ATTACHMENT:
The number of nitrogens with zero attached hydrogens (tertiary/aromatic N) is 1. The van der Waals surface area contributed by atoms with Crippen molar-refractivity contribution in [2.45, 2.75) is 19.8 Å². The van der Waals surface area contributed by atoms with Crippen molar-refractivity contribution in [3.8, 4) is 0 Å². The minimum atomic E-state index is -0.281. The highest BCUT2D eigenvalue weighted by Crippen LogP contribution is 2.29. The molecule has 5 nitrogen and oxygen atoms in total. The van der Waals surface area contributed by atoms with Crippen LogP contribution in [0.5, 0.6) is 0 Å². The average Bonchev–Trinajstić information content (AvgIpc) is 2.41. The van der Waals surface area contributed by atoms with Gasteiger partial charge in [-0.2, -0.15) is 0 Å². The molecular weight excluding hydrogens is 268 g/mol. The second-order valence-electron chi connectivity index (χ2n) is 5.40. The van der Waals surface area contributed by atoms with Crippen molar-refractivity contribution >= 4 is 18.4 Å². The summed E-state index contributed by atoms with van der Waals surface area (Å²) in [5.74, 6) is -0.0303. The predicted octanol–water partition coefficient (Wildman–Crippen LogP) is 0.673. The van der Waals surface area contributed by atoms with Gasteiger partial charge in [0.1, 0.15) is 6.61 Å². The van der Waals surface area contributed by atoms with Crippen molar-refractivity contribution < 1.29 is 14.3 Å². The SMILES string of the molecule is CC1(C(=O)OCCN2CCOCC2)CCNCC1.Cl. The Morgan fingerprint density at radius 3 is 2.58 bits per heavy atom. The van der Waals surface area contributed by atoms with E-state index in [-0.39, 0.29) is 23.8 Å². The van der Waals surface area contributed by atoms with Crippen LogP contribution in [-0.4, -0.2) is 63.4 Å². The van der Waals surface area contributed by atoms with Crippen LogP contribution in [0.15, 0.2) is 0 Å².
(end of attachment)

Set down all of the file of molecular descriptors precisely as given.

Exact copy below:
The number of nitrogens with zero attached hydrogens (tertiary/aromatic N) is 1. The van der Waals surface area contributed by atoms with Crippen molar-refractivity contribution in [2.45, 2.75) is 19.8 Å². The van der Waals surface area contributed by atoms with Crippen molar-refractivity contribution in [3.8, 4) is 0 Å². The minimum atomic E-state index is -0.281. The highest BCUT2D eigenvalue weighted by Crippen LogP contribution is 2.29. The molecule has 5 nitrogen and oxygen atoms in total. The van der Waals surface area contributed by atoms with Crippen LogP contribution in [0.5, 0.6) is 0 Å². The average Bonchev–Trinajstić information content (AvgIpc) is 2.41. The van der Waals surface area contributed by atoms with Gasteiger partial charge in [-0.2, -0.15) is 0 Å². The molecular weight excluding hydrogens is 268 g/mol. The second-order valence-electron chi connectivity index (χ2n) is 5.40. The van der Waals surface area contributed by atoms with Crippen molar-refractivity contribution >= 4 is 18.4 Å². The summed E-state index contributed by atoms with van der Waals surface area (Å²) in [5.74, 6) is -0.0303. The predicted octanol–water partition coefficient (Wildman–Crippen LogP) is 0.673. The van der Waals surface area contributed by atoms with Gasteiger partial charge in [0.1, 0.15) is 6.61 Å². The van der Waals surface area contributed by atoms with Crippen molar-refractivity contribution < 1.29 is 14.3 Å². The SMILES string of the molecule is CC1(C(=O)OCCN2CCOCC2)CCNCC1.Cl. The Morgan fingerprint density at radius 3 is 2.58 bits per heavy atom. The van der Waals surface area contributed by atoms with E-state index in [-0.39, 0.29) is 23.8 Å². The van der Waals surface area contributed by atoms with Crippen LogP contribution in [-0.4, -0.2) is 63.4 Å². The van der Waals surface area contributed by atoms with Crippen LogP contribution in [0.15, 0.2) is 0 Å².